Updated at 1 a.m. Dec. 26
The setting was perfect. The fire was beautifully ablaze, the trees enormously enormous, as the first couple sat beside dainty telephone tables ready to delight young callers in search of Santa.
But what happened next could be considered less than perfect — especially for a young girl named Collman or her family, who might have had some explaining to do after the brief phone call.
Collman and the president had been connected through NORAD, the North American Aerospace Defense Command, which on Christmas Eve is tasked with tracking Santa's movements as he delivers gifts around the world. (It is still operating despite the partial government shutdown.)
Since 1955, because of a serendipitous error, NORAD has kept tabs on the big guy in red. And in recent years, some children calling the where's-Santa-now hotline have been treated to a one-on-one conversation with the first lady or leader of the free world, who usually dispenses good cheer and happy holiday wishes.
The president's delight in speaking extemporaneously is well-known, but it seems to go best when it's in front of large crowds of adult supporters.
A few seconds into the chat with Collman, Trump asked: "You doing well in school? ... What are you going to do for Christmas? ... Are you still a believer in Santa?"
Naturally, the incident was captured on video as well as the moment that followed:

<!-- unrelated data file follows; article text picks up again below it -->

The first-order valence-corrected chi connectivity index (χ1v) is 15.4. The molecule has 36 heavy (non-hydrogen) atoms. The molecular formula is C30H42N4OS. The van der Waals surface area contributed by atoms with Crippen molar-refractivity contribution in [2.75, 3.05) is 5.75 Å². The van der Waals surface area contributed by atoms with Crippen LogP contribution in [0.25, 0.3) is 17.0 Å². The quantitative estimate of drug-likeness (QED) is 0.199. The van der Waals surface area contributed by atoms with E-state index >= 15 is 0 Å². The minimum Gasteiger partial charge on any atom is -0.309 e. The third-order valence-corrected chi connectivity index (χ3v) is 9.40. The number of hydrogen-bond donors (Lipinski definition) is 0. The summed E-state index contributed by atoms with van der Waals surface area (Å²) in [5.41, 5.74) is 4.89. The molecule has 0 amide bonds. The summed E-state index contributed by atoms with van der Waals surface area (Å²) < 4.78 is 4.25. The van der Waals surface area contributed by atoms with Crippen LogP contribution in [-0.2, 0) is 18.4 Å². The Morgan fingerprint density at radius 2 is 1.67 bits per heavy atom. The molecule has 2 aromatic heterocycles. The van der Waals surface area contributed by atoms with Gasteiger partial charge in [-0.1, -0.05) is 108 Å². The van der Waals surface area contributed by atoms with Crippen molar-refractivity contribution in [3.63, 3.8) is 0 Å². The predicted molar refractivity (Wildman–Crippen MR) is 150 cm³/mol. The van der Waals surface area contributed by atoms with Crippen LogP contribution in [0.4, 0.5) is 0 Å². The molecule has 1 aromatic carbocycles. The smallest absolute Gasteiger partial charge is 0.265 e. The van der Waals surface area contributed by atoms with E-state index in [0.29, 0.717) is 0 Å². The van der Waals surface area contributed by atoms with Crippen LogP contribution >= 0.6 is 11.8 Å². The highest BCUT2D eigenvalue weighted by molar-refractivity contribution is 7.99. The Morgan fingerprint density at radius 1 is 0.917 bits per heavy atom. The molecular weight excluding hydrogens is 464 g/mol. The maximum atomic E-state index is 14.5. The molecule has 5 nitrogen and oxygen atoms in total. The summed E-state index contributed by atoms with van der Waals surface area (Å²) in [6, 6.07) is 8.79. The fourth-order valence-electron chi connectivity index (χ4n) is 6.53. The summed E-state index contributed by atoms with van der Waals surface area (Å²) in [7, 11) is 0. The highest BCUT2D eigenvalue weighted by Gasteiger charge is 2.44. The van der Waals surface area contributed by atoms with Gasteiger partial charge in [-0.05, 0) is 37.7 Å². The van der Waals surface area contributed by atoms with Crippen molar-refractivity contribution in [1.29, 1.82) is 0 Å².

"Because at 7 it's marginal, right?" Trump asked the child.
It's unclear how Collman responded or if she knows the meaning of the word marginal. The girl's side of the conversation was muted. But Trump appeared unfazed by the possibility he might have just told a child that Santa Claus doesn't exist.
After a brief pause, Trump chuckled for a second and said, "Well, you just enjoy yourself."
A 2011 survey by The Associated Press found average Americans say they continued to believe in Santa until they were nearly 9 years old.
And as far as parenting tips on how to initiate what could be difficult conversations with children about Santa, the Tooth Fairy or the Easter Bunny, there's little evidence that they should be introduced by the president.
By the end of the phone call, Trump had returned to more traditional conversational fare, telling Collman, "Well, honey, happy Christmas."